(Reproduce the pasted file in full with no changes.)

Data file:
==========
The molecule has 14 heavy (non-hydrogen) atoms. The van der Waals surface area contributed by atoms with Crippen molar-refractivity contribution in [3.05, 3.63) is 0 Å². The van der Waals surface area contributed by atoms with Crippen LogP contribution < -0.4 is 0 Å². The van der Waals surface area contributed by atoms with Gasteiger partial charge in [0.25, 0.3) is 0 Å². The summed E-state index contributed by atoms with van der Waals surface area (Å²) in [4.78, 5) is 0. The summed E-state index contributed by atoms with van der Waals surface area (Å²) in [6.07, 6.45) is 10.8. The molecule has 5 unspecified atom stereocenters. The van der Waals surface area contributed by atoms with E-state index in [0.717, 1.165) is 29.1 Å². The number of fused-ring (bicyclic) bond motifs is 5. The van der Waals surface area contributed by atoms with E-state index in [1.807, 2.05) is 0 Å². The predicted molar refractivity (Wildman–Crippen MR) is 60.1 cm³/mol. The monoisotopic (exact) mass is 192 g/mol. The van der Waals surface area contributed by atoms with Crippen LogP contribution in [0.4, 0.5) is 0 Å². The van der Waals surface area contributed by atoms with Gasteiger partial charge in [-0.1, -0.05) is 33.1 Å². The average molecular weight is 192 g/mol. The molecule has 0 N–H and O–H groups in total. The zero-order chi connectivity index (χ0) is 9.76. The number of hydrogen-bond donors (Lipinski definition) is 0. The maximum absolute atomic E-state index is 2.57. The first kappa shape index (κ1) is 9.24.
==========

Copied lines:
The molecule has 14 heavy (non-hydrogen) atoms. The van der Waals surface area contributed by atoms with Crippen molar-refractivity contribution in [3.05, 3.63) is 0 Å². The van der Waals surface area contributed by atoms with Crippen LogP contribution < -0.4 is 0 Å². The van der Waals surface area contributed by atoms with Gasteiger partial charge in [0.25, 0.3) is 0 Å². The summed E-state index contributed by atoms with van der Waals surface area (Å²) in [4.78, 5) is 0. The summed E-state index contributed by atoms with van der Waals surface area (Å²) in [6.07, 6.45) is 10.8. The molecule has 5 unspecified atom stereocenters. The van der Waals surface area contributed by atoms with E-state index in [0.717, 1.165) is 29.1 Å². The number of fused-ring (bicyclic) bond motifs is 5. The van der Waals surface area contributed by atoms with E-state index in [1.807, 2.05) is 0 Å². The predicted molar refractivity (Wildman–Crippen MR) is 60.1 cm³/mol. The monoisotopic (exact) mass is 192 g/mol. The van der Waals surface area contributed by atoms with Crippen LogP contribution in [0.4, 0.5) is 0 Å². The van der Waals surface area contributed by atoms with Gasteiger partial charge in [-0.1, -0.05) is 33.1 Å². The average molecular weight is 192 g/mol. The molecule has 0 N–H and O–H groups in total. The zero-order chi connectivity index (χ0) is 9.76. The number of hydrogen-bond donors (Lipinski definition) is 0. The maximum absolute atomic E-state index is 2.57. The first kappa shape index (κ1) is 9.24.